Alok Sharma one use

Source: Alamy

Trade associations made the call in a letter to business secretary Alok Sharma (pictured) and Defra secretary George Eustice

Food and drink businesses have called on the government to extend the Trade Credit Reinsurance Scheme, which is due to end in December.

The £10bn scheme, which finally came into force in September after months of delays, was intended to keep supply chains moving throughout the coronavirus crisis.

This week trade associations including the FDF and the FWD made the call in a letter to business secretary Alok Sharma and Defra secretary George Eustice.

The associations have also called for the government to step in and ‘encourage’ insurers to utilise the scheme after reports that wholesalers and suppliers have had trade credit insurance cut.

The letter read: “With the twin challenges facing businesses because of the pandemic and the end of the transition period, it is essential that the government moves without delay to extend the Trade Credit Reinsurance scheme until at least the middle of 2021, to continue to stabilise the trade credit insurance market.”

It continued: “We would urge the government to do more to encourage all insurers to use this scheme, as evidence shows some insurers are still not using it. Such an assurance would provide confidence in the market, helping to avert the problem at the source. It will ensure businesses are able to continue responding to these challenges, including the impacts of the latest restrictions that have been imposed on the hospitality sector. With the recent tightening of restrictions, businesses are already seeing insurers reducing and cancelling cover again for some customers. Businesses are also experiencing rising costs of insurance with severe limits being placed on the amount of debt covered.”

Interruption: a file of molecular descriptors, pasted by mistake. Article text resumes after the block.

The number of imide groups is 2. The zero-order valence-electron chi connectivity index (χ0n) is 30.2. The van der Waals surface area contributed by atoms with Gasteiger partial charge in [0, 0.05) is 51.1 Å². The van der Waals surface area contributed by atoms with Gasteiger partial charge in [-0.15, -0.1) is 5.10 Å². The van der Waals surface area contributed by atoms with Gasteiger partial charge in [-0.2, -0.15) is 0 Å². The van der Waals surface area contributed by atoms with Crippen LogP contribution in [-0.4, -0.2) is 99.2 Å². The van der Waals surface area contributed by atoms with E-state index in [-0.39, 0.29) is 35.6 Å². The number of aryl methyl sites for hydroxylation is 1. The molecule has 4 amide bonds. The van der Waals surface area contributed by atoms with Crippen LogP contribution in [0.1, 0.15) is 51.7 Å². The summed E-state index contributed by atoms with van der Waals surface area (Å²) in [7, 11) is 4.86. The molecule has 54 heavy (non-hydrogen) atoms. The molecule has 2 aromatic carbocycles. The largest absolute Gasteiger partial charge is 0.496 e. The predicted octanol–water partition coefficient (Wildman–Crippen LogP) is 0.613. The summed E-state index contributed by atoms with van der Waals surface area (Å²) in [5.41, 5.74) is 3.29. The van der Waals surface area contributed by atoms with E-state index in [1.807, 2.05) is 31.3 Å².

Leading trade credit insurance provider Euler Hermes has also called for the scheme to be extended.

“EH supports the extension of the scheme,” said a spokesman. “The state support scheme has enabled Euler Hermes to maintain extensive insurance cover, providing a shield for credit-insured companies, which reduces the domino effect that payment defaults can create across the supply chain. If the scheme is not renewed we would need to reconsider the coverage for our clients. We cannot speak for other providers, of course. We actively look for ways to support limits and believes we have acted to the spirit and terms of the scheme.”

A spokesman for the department of business, energy and industrial strategy told The Grocer it was considering an extension to the scheme: “Our £10bn guarantee has successfully enabled the vast majority of credit insurance coverage to be maintained for nearly half a million businesses across the UK.”

BEIS has offered to assist businesses unable to negotiate trade credit insurance and has asked to be contacted directly